On April 1st, the United Nations General Assembly proclaimed the UN Decade of Action on Nutrition from 2016 to 2025. This document aims to support the battle against hunger and all forms of malnutrition in the Agenda 2030. This time the goals intend to leave no one behind, unlike their predecessors Millennium Development Goals that aimed to halve the percentage of people living with hunger. A target which was met.
According to the WHO, nearly 800 million people remain chronically undernourished and 159 million children under 5 years of age are stunted. Approximately 50 million children under 5 years are wasted, over two billion people suffer from micronutrient deficiencies. If you would like to understand the different types of undernutrition read more here. Furthermore, 1.9 billion people are affected by overweight, and over 600 million are obese. This, unfortunately, is increasing.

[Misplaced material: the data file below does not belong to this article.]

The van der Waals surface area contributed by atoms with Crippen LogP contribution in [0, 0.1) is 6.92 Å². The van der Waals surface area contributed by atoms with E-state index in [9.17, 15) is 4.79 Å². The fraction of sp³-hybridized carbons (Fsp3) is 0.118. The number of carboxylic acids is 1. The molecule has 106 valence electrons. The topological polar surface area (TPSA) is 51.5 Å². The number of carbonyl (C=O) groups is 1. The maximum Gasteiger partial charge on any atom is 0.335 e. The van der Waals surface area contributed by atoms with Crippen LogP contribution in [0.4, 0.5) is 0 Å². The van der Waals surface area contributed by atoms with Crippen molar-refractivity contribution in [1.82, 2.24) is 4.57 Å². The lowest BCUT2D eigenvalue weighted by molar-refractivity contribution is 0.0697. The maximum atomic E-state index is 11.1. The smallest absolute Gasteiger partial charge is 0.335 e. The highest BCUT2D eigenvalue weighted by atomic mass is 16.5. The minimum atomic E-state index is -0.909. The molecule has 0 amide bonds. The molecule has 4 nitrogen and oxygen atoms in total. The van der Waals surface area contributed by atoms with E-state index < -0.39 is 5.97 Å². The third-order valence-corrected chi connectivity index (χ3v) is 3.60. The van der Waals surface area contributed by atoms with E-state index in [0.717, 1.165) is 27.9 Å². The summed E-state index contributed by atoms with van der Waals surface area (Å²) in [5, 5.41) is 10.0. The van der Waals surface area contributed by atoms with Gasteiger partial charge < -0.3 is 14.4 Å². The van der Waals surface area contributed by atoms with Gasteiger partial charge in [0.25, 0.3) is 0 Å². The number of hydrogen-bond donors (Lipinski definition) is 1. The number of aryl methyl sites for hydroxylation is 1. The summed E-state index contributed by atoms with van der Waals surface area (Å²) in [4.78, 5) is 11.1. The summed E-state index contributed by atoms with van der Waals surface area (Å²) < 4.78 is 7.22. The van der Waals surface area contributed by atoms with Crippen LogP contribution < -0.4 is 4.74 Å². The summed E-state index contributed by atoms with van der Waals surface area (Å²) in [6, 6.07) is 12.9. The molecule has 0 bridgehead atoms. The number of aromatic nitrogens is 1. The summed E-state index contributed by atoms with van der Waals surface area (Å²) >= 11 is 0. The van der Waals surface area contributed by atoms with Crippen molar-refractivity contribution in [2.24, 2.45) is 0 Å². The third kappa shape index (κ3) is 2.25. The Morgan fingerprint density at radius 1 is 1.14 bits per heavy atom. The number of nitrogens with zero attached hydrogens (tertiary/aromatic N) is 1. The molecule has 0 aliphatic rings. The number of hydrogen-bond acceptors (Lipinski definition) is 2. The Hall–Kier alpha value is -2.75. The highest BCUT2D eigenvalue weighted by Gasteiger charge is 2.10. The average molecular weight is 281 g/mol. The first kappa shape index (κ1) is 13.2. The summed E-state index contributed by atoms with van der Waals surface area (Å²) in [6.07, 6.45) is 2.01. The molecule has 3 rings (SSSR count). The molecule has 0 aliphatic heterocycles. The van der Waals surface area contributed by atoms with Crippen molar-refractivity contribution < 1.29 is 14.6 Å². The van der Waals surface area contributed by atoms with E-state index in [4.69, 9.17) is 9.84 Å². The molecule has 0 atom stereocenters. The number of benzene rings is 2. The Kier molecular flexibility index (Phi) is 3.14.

Also on April 1st, the British medical journal The Lancet published the results of the latest global nutrition panorama. Over the past 40 years, according to the study, the rate of obesity has increased 2.6-fold, from 105 million in 1975 to 641 million in 2014. Nearly 13 per cent of the global population is now obese, compared to 9 per cent who are underweight, the study found.
The study suggests that if post-2000 trends continue, the probability of meeting global obesity targets is virtually zero. Rather, if these trends continue, by 2025, global obesity prevalence will reach 18% in men and surpass 21% in women. Unfortunately it was not an April fool’s joke. Is time to start taking obesity and overweight, and most importantly health, seriously.